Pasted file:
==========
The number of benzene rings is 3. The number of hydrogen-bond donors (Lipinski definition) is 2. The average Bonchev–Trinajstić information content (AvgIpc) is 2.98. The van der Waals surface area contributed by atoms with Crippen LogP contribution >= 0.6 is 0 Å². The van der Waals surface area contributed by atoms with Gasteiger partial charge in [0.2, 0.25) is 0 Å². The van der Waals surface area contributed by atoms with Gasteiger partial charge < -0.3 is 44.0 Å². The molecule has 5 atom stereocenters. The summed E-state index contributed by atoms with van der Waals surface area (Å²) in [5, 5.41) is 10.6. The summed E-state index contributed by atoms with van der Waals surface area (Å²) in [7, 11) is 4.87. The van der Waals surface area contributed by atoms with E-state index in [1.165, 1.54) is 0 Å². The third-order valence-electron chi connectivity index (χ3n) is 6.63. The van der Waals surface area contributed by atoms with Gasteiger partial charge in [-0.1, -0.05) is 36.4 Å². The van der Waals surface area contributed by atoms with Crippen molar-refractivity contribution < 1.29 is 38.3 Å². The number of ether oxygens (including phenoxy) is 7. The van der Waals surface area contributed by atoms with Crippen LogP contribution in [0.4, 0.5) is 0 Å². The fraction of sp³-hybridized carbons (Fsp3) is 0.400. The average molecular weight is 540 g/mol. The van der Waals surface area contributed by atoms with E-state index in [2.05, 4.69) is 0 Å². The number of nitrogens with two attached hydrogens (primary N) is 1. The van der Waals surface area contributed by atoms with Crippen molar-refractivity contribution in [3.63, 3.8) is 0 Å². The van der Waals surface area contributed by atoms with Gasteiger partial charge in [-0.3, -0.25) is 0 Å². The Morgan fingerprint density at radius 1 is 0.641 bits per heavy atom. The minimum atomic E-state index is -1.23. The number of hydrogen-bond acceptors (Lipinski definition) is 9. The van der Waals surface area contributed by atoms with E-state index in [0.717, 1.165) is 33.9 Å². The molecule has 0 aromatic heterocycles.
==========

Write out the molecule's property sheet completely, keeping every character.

The number of benzene rings is 3. The number of hydrogen-bond donors (Lipinski definition) is 2. The average Bonchev–Trinajstić information content (AvgIpc) is 2.98. The van der Waals surface area contributed by atoms with Crippen LogP contribution >= 0.6 is 0 Å². The van der Waals surface area contributed by atoms with Gasteiger partial charge in [0.2, 0.25) is 0 Å². The van der Waals surface area contributed by atoms with Gasteiger partial charge < -0.3 is 44.0 Å². The molecule has 5 atom stereocenters. The summed E-state index contributed by atoms with van der Waals surface area (Å²) in [5, 5.41) is 10.6. The summed E-state index contributed by atoms with van der Waals surface area (Å²) in [7, 11) is 4.87. The van der Waals surface area contributed by atoms with E-state index in [1.165, 1.54) is 0 Å². The third-order valence-electron chi connectivity index (χ3n) is 6.63. The van der Waals surface area contributed by atoms with Gasteiger partial charge in [-0.1, -0.05) is 36.4 Å². The van der Waals surface area contributed by atoms with Crippen molar-refractivity contribution < 1.29 is 38.3 Å². The number of ether oxygens (including phenoxy) is 7. The van der Waals surface area contributed by atoms with Crippen LogP contribution in [0.4, 0.5) is 0 Å². The fraction of sp³-hybridized carbons (Fsp3) is 0.400. The average molecular weight is 540 g/mol. The van der Waals surface area contributed by atoms with E-state index in [2.05, 4.69) is 0 Å². The number of nitrogens with two attached hydrogens (primary N) is 1. The van der Waals surface area contributed by atoms with Crippen molar-refractivity contribution in [3.63, 3.8) is 0 Å². The van der Waals surface area contributed by atoms with Gasteiger partial charge in [-0.3, -0.25) is 0 Å². The Morgan fingerprint density at radius 1 is 0.641 bits per heavy atom. The minimum atomic E-state index is -1.23. The number of hydrogen-bond acceptors (Lipinski definition) is 9. The van der Waals surface area contributed by atoms with E-state index in [0.717, 1.165) is 33.9 Å². The molecule has 0 aromatic heterocycles.